You’re a red-headed, hipster-bearded, spacesuit overalls-wearing puzzle solver. That’s one half of you, anyway. The other half is someone I like to call Little Light Bulb Buddy. That’s not its real name, but that’s whose tiny white tennis shoes you’ll be running around in mostly. A small incandescent bulb with warmly blinking eyes and a square mouth, stringing along a bright line of light bulb filament behind it.
Hipster Beard, with his sloped shoulders and silent-protagonist speech patterns, immediately finds himself aboard the Alabaster, a seemingly abandoned ship floating high over an unnamed planet. But no, it appears the Alabaster is not abandoned. The captain is talking to you over a PA system. The captain sounds glad you’re here, but also nervous that you might be a weirdo. She’ll have to get over it. She’s trapped on the bridge and you’ve got somewhere in the neighborhood of 300 puzzles you can solve over the course of Filament, piecing together the crew’s story bit by bit.
At various pylons placed throughout the ship, you’re given sets of five puzzles. Hipster Beard places his hand inside an opening of these pylons, and then you’re transported to Little Light Bulb Buddy land. This is where most of the puzzles happen.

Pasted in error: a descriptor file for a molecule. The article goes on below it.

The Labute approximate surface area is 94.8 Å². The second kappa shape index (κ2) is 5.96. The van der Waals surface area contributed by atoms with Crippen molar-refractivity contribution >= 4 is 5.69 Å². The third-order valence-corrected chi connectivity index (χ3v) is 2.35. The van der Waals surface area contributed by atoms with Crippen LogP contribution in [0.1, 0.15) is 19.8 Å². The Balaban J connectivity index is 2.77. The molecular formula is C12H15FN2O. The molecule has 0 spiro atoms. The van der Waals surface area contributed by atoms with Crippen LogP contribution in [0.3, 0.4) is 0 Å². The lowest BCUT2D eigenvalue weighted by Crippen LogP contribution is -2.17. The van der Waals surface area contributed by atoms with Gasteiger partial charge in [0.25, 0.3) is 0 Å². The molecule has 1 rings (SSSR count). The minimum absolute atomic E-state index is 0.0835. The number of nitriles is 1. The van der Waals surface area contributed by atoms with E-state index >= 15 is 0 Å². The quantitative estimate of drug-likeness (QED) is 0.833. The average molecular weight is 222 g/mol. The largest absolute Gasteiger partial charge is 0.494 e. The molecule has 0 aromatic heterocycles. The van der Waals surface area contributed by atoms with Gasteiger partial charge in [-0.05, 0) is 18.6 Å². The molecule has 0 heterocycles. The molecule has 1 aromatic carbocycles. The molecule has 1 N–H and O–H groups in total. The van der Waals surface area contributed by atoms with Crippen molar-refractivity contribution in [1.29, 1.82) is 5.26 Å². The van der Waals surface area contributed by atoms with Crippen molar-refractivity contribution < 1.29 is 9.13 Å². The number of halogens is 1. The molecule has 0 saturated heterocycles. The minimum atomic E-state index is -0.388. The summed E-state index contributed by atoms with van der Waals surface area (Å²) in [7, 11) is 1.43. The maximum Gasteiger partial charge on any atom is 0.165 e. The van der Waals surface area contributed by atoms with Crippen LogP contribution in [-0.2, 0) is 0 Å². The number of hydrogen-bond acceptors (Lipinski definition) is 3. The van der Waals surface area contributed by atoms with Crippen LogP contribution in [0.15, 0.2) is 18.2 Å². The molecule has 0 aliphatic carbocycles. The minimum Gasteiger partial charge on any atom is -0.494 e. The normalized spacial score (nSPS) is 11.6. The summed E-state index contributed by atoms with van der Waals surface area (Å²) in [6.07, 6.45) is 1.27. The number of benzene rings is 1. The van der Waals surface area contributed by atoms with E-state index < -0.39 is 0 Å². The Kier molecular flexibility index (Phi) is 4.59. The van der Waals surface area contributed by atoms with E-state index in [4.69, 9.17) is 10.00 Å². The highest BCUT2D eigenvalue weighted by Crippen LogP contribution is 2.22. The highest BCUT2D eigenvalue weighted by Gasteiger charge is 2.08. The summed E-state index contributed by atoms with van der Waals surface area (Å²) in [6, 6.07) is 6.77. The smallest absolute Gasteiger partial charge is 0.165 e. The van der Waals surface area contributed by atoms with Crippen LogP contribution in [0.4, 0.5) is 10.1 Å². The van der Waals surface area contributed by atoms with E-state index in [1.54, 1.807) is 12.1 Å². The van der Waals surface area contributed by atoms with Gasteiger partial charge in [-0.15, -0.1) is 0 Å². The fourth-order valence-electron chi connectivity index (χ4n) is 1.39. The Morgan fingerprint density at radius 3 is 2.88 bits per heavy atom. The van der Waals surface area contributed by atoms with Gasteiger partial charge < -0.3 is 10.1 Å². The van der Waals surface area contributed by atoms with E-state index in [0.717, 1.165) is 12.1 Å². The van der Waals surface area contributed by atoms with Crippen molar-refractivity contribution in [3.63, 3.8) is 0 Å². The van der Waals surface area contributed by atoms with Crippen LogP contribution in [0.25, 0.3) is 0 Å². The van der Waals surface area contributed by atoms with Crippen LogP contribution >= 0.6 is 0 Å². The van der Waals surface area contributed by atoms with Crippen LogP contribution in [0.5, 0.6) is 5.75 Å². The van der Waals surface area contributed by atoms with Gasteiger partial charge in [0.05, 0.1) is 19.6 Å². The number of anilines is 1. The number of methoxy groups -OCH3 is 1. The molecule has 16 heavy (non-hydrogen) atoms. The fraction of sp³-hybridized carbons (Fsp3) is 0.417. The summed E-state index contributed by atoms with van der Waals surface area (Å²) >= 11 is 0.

The puzzles build upon each other with various elements added for slowly increasing complexity, but the gist of it is this: you enter a square puzzle room from a tiny doorway with Little Light Bulb Buddy, you string your filament around light posts inside the puzzle room, you light up all the posts, you make your way back to the entrance/exit. You leave behind a Cat’s Cradle of string, beautiful once you’ve solved a puzzle, but heinous when you’re stumped.
More often than in, say, The Witness, the puzzles in Filament act more like an old fashioned game of Snake. Or a ropey round on Tron bikes.
At its most basic level, you have to be aware of a few things while working out these puzzles. One, you can’t cross your own filament line. Two, that’s about it. At first, of course, this will be a simple enough task. Just hit every single light post with the filament without cutting yourself off from the exit. As you progress to harder and harder puzzles, you’ll have to light up the posts in a particular order. More posts, more problems. There’s also, naturally going to be a shortest-route-possible solution to every one of these puzzles. But the developers are seemingly kind and leave room for at least a couple solutions. I think. The moment I solved a puzzle I moved on. I wasn’t sticking around long enough to see if I could even repeat what I’d just done, let alone come up with an entirely new route. I’m not that kind of gamer.